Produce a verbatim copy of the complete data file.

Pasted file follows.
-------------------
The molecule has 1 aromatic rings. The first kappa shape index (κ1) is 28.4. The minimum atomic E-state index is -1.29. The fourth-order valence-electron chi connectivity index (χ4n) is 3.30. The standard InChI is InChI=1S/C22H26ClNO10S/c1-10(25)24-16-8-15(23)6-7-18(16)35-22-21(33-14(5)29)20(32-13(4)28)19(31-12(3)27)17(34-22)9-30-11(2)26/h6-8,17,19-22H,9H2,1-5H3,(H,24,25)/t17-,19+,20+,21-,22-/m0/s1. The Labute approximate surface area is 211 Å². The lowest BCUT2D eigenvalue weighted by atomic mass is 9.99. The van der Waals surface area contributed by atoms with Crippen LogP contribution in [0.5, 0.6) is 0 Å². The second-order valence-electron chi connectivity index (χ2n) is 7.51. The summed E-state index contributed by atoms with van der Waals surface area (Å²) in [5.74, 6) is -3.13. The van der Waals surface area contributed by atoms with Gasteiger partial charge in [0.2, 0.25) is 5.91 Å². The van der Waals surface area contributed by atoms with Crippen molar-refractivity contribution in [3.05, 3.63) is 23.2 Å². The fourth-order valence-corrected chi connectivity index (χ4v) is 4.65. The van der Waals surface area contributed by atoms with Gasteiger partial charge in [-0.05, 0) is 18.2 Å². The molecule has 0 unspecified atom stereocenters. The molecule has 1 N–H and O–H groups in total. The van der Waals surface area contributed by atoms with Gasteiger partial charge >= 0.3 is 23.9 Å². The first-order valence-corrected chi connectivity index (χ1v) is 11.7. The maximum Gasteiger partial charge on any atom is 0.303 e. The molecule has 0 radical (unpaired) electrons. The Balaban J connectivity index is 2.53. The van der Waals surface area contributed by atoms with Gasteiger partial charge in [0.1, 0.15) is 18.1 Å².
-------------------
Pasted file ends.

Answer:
The molecule has 1 aromatic rings. The first kappa shape index (κ1) is 28.4. The minimum atomic E-state index is -1.29. The fourth-order valence-electron chi connectivity index (χ4n) is 3.30. The standard InChI is InChI=1S/C22H26ClNO10S/c1-10(25)24-16-8-15(23)6-7-18(16)35-22-21(33-14(5)29)20(32-13(4)28)19(31-12(3)27)17(34-22)9-30-11(2)26/h6-8,17,19-22H,9H2,1-5H3,(H,24,25)/t17-,19+,20+,21-,22-/m0/s1. The Labute approximate surface area is 211 Å². The lowest BCUT2D eigenvalue weighted by atomic mass is 9.99. The van der Waals surface area contributed by atoms with Crippen LogP contribution in [0.5, 0.6) is 0 Å². The second-order valence-electron chi connectivity index (χ2n) is 7.51. The summed E-state index contributed by atoms with van der Waals surface area (Å²) in [5.74, 6) is -3.13. The van der Waals surface area contributed by atoms with Gasteiger partial charge in [0.2, 0.25) is 5.91 Å². The van der Waals surface area contributed by atoms with Crippen molar-refractivity contribution in [3.05, 3.63) is 23.2 Å². The fourth-order valence-corrected chi connectivity index (χ4v) is 4.65. The van der Waals surface area contributed by atoms with Gasteiger partial charge in [-0.05, 0) is 18.2 Å². The molecule has 0 unspecified atom stereocenters. The molecule has 1 N–H and O–H groups in total. The van der Waals surface area contributed by atoms with Gasteiger partial charge >= 0.3 is 23.9 Å². The first-order valence-corrected chi connectivity index (χ1v) is 11.7. The maximum Gasteiger partial charge on any atom is 0.303 e. The molecule has 0 radical (unpaired) electrons. The Balaban J connectivity index is 2.53. The van der Waals surface area contributed by atoms with Gasteiger partial charge in [0.1, 0.15) is 18.1 Å².